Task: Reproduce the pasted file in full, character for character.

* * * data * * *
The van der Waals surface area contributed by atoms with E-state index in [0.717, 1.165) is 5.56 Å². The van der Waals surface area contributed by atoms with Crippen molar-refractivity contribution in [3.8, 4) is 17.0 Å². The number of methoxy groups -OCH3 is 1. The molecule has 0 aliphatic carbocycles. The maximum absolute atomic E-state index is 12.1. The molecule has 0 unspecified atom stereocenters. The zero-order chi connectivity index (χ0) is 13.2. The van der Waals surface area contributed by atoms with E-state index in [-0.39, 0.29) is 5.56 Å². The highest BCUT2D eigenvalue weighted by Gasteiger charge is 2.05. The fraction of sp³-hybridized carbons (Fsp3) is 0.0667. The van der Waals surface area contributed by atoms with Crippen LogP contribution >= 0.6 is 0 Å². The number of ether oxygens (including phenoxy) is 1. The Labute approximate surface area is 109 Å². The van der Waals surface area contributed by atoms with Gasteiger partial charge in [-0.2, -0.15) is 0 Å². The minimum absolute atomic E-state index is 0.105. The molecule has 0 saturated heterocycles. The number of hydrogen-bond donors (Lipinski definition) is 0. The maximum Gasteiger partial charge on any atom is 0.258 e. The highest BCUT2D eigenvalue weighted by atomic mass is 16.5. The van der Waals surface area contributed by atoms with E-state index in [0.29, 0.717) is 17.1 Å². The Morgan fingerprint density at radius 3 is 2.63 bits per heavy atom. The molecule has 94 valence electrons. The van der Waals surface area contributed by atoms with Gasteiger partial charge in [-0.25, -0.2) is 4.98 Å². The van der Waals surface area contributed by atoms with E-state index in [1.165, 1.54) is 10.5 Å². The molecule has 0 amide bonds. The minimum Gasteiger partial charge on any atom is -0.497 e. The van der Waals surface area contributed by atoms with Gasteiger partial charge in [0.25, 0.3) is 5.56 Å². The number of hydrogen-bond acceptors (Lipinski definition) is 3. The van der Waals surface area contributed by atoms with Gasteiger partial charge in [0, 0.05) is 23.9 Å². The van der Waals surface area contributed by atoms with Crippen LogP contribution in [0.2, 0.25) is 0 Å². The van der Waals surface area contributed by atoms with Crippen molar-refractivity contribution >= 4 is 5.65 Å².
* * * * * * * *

The van der Waals surface area contributed by atoms with E-state index in [0.717, 1.165) is 5.56 Å². The van der Waals surface area contributed by atoms with Crippen molar-refractivity contribution in [3.8, 4) is 17.0 Å². The number of methoxy groups -OCH3 is 1. The molecule has 0 aliphatic carbocycles. The maximum absolute atomic E-state index is 12.1. The molecule has 0 unspecified atom stereocenters. The zero-order chi connectivity index (χ0) is 13.2. The van der Waals surface area contributed by atoms with E-state index in [-0.39, 0.29) is 5.56 Å². The highest BCUT2D eigenvalue weighted by Gasteiger charge is 2.05. The fraction of sp³-hybridized carbons (Fsp3) is 0.0667. The van der Waals surface area contributed by atoms with Crippen LogP contribution >= 0.6 is 0 Å². The number of ether oxygens (including phenoxy) is 1. The Labute approximate surface area is 109 Å². The van der Waals surface area contributed by atoms with Gasteiger partial charge in [-0.2, -0.15) is 0 Å². The minimum absolute atomic E-state index is 0.105. The molecule has 0 saturated heterocycles. The number of hydrogen-bond donors (Lipinski definition) is 0. The maximum Gasteiger partial charge on any atom is 0.258 e. The highest BCUT2D eigenvalue weighted by atomic mass is 16.5. The van der Waals surface area contributed by atoms with E-state index in [0.29, 0.717) is 17.1 Å². The Morgan fingerprint density at radius 3 is 2.63 bits per heavy atom. The molecule has 94 valence electrons. The van der Waals surface area contributed by atoms with Gasteiger partial charge in [-0.25, -0.2) is 4.98 Å². The van der Waals surface area contributed by atoms with E-state index in [1.165, 1.54) is 10.5 Å². The molecule has 0 amide bonds. The minimum Gasteiger partial charge on any atom is -0.497 e. The van der Waals surface area contributed by atoms with Gasteiger partial charge in [0.25, 0.3) is 5.56 Å². The number of hydrogen-bond acceptors (Lipinski definition) is 3. The van der Waals surface area contributed by atoms with Gasteiger partial charge in [0, 0.05) is 23.9 Å². The van der Waals surface area contributed by atoms with Crippen LogP contribution in [0.2, 0.25) is 0 Å². The van der Waals surface area contributed by atoms with Crippen molar-refractivity contribution >= 4 is 5.65 Å².